Mind you, Warcraft isn't some dipshit affair with a bunch of yahoos: there's some real talent wasting itself onscreen. Nobody is more shockingly bad than the heretofore reliable Ben Foster as the human wizard Medivh (evil, because the film is needless anal about making sure to exactly balance its Human and Orc halves), chomping on lines like the worst kind of stagefright-stricken community theater actor, and buried alive in a big sleeve-dominated costume, and a hair and make-up job that makes him look like Jesus Christ cosplaying Gandalf. But Clancy Brown and an uncredited Glenn Close are also among the high-end performers flailing like idiots. Stepping down a rung, we've got Cooper lacking the regal presence to carry off the loopy Olden Days dialogue he's been saddled with, and Paula Patton going stiff as a board in her joyless performance of a half-Human, half-Orc given a coat of digital ink and paint to give her skin the color of a martini olive. Travis Fimmel, who's first credited so we might as well call him the "lead", appears constantly baffled by the actions he's performing, and well he might be.

What's really irritating is that somewhere, the guts of the thing are strong. The film's world is amazing: production designer Gavin Bocquet has whipped up a marvelous, intricate, and apparently limitless set of cultures with their own visual logic, everything's highly detailed, and the visual effects are superb - outside of the baby, the risibly terrible CGI from the trailers isn't to be found anywhere. It is a beautiful world, executed flawlessly, shot in rich, saturated colors and realistically dramatic lighting by cinematographer Simon Duggan. The world of Warcraft deserves something so much better than it gets - as soon as people are dropped into the landscapes, everything goes right to hell, and the magic dissipates. Director Duncan Jones, who has made astounding genre masterpieces before, and I desperately hope will be allowed to do so again (he works well on a low budget), puts some attempt at grandeur in the scale of shots, and staging the plot matters against striking, beautiful natural (and, no doubt, computer-augmented) landscapes. It is a film that looks like the thing that fantasy books evoke so splendidly, and fantasy movies tend to mess up; that's something the film has going for it.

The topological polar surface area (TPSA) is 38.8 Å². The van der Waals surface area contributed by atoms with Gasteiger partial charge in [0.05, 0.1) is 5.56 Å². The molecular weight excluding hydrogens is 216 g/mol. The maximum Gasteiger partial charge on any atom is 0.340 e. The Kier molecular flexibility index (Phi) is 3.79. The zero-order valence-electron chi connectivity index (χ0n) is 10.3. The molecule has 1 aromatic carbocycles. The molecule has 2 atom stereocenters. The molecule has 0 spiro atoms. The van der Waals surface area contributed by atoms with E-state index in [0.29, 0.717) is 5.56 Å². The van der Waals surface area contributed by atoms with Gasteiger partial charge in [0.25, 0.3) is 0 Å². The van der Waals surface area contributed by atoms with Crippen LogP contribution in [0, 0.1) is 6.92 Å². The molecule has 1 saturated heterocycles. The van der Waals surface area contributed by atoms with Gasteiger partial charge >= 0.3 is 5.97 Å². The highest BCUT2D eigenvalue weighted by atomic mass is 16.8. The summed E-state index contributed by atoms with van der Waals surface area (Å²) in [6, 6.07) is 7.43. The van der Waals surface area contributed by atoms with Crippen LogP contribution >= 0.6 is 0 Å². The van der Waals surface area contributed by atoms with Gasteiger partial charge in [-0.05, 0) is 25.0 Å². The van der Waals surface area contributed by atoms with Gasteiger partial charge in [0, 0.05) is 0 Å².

Not that anything is done with that world. Jones is great at establishing shots and pedestrian at working within scenes. The action is generally bland and forgettable: the initial full-scale skirmish between humans and orcs apparently takes place in a neon blue fog machine, for example. And it will no doubt come as a shock to learn that one of the film's three climaxes is a magic duel/prog rock laser show. The effects are good, at least; it is maybe the most beautiful magic light show ending to a fantasy movie yet. But still, the fact that 13 years after The Lord of the Rings: The Return of the King, prominent big-budget fantasy movies haven't figured out any new setpieces is dispiriting, and Warcraft's aren't even especially capable versions of those setpieces. The whole thing simply couldn't be any more lifeless, generic, and beige.